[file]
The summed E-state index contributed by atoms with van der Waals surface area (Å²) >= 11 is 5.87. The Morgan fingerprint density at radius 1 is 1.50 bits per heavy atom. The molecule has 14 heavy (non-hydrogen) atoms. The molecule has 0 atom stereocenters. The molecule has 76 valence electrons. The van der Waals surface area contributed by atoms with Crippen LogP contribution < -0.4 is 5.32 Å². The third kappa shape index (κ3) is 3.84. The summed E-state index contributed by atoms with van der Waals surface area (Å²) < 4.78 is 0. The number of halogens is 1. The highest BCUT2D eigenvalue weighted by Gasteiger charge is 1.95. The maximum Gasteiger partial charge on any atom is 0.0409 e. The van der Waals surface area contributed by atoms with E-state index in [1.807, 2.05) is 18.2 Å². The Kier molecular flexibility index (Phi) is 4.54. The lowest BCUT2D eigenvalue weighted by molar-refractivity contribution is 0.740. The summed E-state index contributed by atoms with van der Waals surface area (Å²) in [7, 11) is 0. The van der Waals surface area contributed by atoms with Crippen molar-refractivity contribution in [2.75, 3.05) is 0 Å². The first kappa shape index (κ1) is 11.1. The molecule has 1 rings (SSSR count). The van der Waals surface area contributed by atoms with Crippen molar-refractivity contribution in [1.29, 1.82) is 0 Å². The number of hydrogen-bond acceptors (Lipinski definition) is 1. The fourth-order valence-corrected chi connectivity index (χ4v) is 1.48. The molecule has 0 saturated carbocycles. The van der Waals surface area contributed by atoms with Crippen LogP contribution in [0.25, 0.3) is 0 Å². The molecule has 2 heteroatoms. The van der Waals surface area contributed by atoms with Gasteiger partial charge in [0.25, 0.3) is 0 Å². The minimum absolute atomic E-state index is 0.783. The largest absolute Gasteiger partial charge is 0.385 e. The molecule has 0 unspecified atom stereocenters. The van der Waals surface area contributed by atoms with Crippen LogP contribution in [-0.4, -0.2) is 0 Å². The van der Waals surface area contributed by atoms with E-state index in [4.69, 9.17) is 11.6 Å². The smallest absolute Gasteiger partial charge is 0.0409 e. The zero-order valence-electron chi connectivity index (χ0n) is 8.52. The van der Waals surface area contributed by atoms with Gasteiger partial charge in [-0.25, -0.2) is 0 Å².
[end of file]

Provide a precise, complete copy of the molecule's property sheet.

The summed E-state index contributed by atoms with van der Waals surface area (Å²) >= 11 is 5.87. The Morgan fingerprint density at radius 1 is 1.50 bits per heavy atom. The molecule has 14 heavy (non-hydrogen) atoms. The molecule has 0 atom stereocenters. The molecule has 76 valence electrons. The van der Waals surface area contributed by atoms with Crippen LogP contribution < -0.4 is 5.32 Å². The third kappa shape index (κ3) is 3.84. The summed E-state index contributed by atoms with van der Waals surface area (Å²) < 4.78 is 0. The number of halogens is 1. The highest BCUT2D eigenvalue weighted by Gasteiger charge is 1.95. The maximum Gasteiger partial charge on any atom is 0.0409 e. The van der Waals surface area contributed by atoms with E-state index in [1.807, 2.05) is 18.2 Å². The Kier molecular flexibility index (Phi) is 4.54. The lowest BCUT2D eigenvalue weighted by molar-refractivity contribution is 0.740. The summed E-state index contributed by atoms with van der Waals surface area (Å²) in [7, 11) is 0. The van der Waals surface area contributed by atoms with Crippen molar-refractivity contribution in [2.75, 3.05) is 0 Å². The first kappa shape index (κ1) is 11.1. The molecule has 1 rings (SSSR count). The van der Waals surface area contributed by atoms with Crippen molar-refractivity contribution in [1.29, 1.82) is 0 Å². The number of hydrogen-bond acceptors (Lipinski definition) is 1. The fourth-order valence-corrected chi connectivity index (χ4v) is 1.48. The molecule has 0 saturated carbocycles. The van der Waals surface area contributed by atoms with Crippen LogP contribution in [0.25, 0.3) is 0 Å². The molecule has 2 heteroatoms. The van der Waals surface area contributed by atoms with Gasteiger partial charge in [0.25, 0.3) is 0 Å². The minimum absolute atomic E-state index is 0.783. The largest absolute Gasteiger partial charge is 0.385 e. The molecule has 0 unspecified atom stereocenters. The van der Waals surface area contributed by atoms with Crippen LogP contribution in [-0.4, -0.2) is 0 Å². The van der Waals surface area contributed by atoms with E-state index in [4.69, 9.17) is 11.6 Å². The smallest absolute Gasteiger partial charge is 0.0409 e. The zero-order valence-electron chi connectivity index (χ0n) is 8.52. The van der Waals surface area contributed by atoms with Gasteiger partial charge in [-0.25, -0.2) is 0 Å².